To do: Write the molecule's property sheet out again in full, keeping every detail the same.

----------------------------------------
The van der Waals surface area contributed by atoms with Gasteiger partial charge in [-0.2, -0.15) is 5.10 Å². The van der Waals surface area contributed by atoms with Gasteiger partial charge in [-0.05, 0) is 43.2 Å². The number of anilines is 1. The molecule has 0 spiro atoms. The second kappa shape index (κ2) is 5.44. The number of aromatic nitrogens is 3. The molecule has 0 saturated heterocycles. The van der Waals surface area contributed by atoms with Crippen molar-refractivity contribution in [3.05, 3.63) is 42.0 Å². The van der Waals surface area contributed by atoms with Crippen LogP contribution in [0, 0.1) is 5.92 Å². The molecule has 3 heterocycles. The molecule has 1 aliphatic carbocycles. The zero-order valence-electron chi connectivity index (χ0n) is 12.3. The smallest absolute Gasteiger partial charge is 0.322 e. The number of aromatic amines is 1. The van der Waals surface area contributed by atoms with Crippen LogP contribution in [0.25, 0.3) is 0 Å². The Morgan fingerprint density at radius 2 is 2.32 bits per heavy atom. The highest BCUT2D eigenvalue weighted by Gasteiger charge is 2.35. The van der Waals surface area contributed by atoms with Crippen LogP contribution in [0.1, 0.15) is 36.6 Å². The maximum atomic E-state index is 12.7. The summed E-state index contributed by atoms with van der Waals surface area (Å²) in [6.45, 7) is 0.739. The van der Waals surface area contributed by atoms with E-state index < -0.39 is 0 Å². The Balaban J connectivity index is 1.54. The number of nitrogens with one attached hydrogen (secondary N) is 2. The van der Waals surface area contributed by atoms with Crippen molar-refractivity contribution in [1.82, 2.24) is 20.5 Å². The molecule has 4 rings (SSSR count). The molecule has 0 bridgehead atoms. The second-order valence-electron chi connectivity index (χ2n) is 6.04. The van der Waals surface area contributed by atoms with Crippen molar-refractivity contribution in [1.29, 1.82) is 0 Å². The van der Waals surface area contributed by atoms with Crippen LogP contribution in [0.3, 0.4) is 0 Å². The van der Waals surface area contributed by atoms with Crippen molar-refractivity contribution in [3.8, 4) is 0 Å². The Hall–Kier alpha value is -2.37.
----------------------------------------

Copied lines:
The van der Waals surface area contributed by atoms with Gasteiger partial charge in [-0.2, -0.15) is 5.10 Å². The van der Waals surface area contributed by atoms with Gasteiger partial charge in [-0.05, 0) is 43.2 Å². The number of anilines is 1. The molecule has 0 spiro atoms. The second kappa shape index (κ2) is 5.44. The number of aromatic nitrogens is 3. The molecule has 0 saturated heterocycles. The van der Waals surface area contributed by atoms with Crippen molar-refractivity contribution in [3.05, 3.63) is 42.0 Å². The van der Waals surface area contributed by atoms with Crippen LogP contribution in [0, 0.1) is 5.92 Å². The molecule has 3 heterocycles. The molecule has 1 aliphatic carbocycles. The zero-order valence-electron chi connectivity index (χ0n) is 12.3. The smallest absolute Gasteiger partial charge is 0.322 e. The number of aromatic amines is 1. The van der Waals surface area contributed by atoms with Crippen LogP contribution in [0.25, 0.3) is 0 Å². The Morgan fingerprint density at radius 2 is 2.32 bits per heavy atom. The highest BCUT2D eigenvalue weighted by Gasteiger charge is 2.35. The van der Waals surface area contributed by atoms with Crippen LogP contribution in [0.1, 0.15) is 36.6 Å². The maximum atomic E-state index is 12.7. The summed E-state index contributed by atoms with van der Waals surface area (Å²) in [6.45, 7) is 0.739. The van der Waals surface area contributed by atoms with E-state index < -0.39 is 0 Å². The Balaban J connectivity index is 1.54. The number of nitrogens with one attached hydrogen (secondary N) is 2. The van der Waals surface area contributed by atoms with Crippen molar-refractivity contribution in [1.82, 2.24) is 20.5 Å². The molecule has 4 rings (SSSR count). The molecule has 0 bridgehead atoms. The second-order valence-electron chi connectivity index (χ2n) is 6.04. The van der Waals surface area contributed by atoms with Crippen molar-refractivity contribution in [1.29, 1.82) is 0 Å². The van der Waals surface area contributed by atoms with Crippen LogP contribution in [0.3, 0.4) is 0 Å². The van der Waals surface area contributed by atoms with Crippen molar-refractivity contribution in [3.8, 4) is 0 Å². The Hall–Kier alpha value is -2.37.